The Los Lunas fire and police departments implemented some much needed system upgrades to their communication channels last month, improving emergency response in the village.

“This is the first time in my 23 years that we’ve been actually upgrading the entire system as a whole,” said Los Lunas Fire Chief John Gabaldon told the News-Bulletin, adding the system, however, did have several smaller upgrades.

John Gabaldon
Los Lunas Fire Chief

He presented the need for system upgrades to the Los Lunas Village Council last September, saying their VHF system was outdated and advocated for a switch to a 700 MHz band.

Gabaldon said the upgrades were necessary to bring them into compliance with Federal Communication Commission regulations regarding public safety and first responder communications.

According to the fire chief, the new public safety communications allows for more clarity in calls and also expands the area in which they can receive calls.

“Overall, we’ve actually been able to reduce the number of, what we call, dead zones substantially and as far as communications,” he said, “we’ve been able to communicate amongst ourselves a lot better because of the clarity of the radios.”

The village council approved just more than $1.5 million — about $1 million of which went to the police department — purchasing 43 portable and 50 mobile units for the police department, as well as 22 portable and 21 mobile units for the fire department. A portable unit is small enough to be carried on a single person, while a mobile is made for their vehicles.

The police began using the 700 MHz system in December while the fire department deployed the new communication gadgets in mid-January.

“As it stands right now, we’re happier than heck with them,” Gabaldon said. “We’re still getting used to them; we are trying to work out the kinks. The kinks are more operational stuff. We’re trying to figure out how to function with them because there are so many more capabilities.”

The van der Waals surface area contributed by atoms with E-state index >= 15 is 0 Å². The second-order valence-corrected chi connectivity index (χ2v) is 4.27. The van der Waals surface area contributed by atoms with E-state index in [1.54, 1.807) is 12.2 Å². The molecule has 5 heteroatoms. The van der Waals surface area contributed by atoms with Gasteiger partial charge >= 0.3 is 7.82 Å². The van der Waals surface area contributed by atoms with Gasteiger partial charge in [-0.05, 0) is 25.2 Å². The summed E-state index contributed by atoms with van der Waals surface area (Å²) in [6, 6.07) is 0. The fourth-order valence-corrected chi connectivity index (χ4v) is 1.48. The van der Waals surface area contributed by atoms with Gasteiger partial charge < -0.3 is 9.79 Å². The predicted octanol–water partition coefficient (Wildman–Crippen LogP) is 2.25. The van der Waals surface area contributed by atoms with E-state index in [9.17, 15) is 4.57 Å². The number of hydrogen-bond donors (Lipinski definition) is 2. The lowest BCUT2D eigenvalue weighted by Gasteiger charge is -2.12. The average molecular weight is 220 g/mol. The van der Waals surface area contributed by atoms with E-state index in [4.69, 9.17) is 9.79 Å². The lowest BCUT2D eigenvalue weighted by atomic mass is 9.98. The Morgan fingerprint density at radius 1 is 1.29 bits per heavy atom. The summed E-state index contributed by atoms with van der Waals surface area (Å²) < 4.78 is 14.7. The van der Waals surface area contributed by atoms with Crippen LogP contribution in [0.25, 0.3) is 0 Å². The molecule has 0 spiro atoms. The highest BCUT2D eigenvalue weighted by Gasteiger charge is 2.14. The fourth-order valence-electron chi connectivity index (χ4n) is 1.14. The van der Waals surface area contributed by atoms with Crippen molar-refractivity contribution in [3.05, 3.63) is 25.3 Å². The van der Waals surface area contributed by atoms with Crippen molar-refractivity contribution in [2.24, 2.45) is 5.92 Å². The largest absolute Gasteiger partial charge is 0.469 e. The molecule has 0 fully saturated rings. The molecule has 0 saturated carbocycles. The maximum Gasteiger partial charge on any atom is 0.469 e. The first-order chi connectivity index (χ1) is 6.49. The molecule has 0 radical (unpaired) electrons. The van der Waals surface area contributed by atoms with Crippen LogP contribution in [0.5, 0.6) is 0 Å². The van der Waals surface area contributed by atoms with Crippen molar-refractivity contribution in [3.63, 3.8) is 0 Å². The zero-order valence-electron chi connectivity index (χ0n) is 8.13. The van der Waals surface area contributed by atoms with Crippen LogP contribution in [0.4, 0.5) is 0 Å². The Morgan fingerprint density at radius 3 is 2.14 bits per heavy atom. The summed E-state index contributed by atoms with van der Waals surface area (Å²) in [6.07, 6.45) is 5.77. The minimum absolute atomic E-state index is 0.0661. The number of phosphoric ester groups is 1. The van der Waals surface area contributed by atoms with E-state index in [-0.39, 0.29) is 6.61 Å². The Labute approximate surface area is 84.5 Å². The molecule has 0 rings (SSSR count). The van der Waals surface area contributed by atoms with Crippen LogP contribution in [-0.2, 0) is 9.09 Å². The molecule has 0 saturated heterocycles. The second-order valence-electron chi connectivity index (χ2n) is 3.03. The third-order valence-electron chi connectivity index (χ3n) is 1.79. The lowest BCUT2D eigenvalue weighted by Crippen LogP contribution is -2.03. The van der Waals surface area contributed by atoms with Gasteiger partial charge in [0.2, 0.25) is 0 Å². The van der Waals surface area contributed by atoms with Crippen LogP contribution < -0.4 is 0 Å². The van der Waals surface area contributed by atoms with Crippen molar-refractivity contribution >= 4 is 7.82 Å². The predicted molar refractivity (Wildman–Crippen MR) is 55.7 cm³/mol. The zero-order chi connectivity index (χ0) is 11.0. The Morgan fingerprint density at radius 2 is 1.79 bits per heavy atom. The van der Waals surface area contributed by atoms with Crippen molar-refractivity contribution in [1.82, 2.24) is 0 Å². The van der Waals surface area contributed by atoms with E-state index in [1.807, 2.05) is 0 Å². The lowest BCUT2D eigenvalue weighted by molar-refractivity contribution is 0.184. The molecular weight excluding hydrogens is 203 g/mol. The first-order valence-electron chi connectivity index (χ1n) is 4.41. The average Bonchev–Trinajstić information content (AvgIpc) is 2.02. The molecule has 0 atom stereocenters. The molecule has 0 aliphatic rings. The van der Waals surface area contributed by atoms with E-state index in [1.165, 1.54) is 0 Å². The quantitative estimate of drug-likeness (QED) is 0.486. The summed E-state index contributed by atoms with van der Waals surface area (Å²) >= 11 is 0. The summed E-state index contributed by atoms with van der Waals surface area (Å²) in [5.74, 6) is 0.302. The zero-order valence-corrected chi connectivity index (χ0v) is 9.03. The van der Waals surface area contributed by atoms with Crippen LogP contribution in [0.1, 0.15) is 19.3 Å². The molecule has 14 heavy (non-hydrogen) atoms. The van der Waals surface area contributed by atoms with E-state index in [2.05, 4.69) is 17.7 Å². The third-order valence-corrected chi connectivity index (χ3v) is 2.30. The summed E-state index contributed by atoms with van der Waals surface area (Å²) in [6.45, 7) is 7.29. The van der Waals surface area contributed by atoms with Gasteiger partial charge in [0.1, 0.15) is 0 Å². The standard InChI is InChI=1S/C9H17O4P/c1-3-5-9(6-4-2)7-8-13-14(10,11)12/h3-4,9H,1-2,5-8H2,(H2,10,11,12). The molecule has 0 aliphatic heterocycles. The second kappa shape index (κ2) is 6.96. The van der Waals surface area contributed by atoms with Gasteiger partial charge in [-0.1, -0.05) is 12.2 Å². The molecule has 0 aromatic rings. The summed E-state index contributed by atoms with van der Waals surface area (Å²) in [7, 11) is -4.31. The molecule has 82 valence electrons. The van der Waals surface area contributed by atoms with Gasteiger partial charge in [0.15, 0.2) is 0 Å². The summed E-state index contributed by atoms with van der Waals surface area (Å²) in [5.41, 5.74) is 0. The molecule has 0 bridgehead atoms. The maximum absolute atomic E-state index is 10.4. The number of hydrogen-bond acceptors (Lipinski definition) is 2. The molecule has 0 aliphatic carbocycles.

Gabaldon added there was some initial concern about inter-agency communications since other first responders in the county are still operating on VHF bands, but all of new the portable devices are equipped with a multi-band function — able to tune into VHF and UHF, WiFi and 700MHz channels.

The Valencia Regional Emergency Communication Center (dispatch) is also able to patch agencies through to each other if they are operating on different channels.

Gabaldon gave the example that if Los Lunas fire is responding to a call at the Waste Management transfer station— about 30 miles west of Los Lunas on N.M. 6, a previous dead spot for public safety communications — if there was a fire or another large emergency, dispatch would be able to patch another agency through to them to enlist their assistance.

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Makayla Grijalva was born and raised in Las Cruces. She is a 2020 graduate of The University of New Mexico, where she studied multimedia journalism, political science and history. She covers the village of Los Lunas, Los Lunas Schools, SODA and the town of Peralta.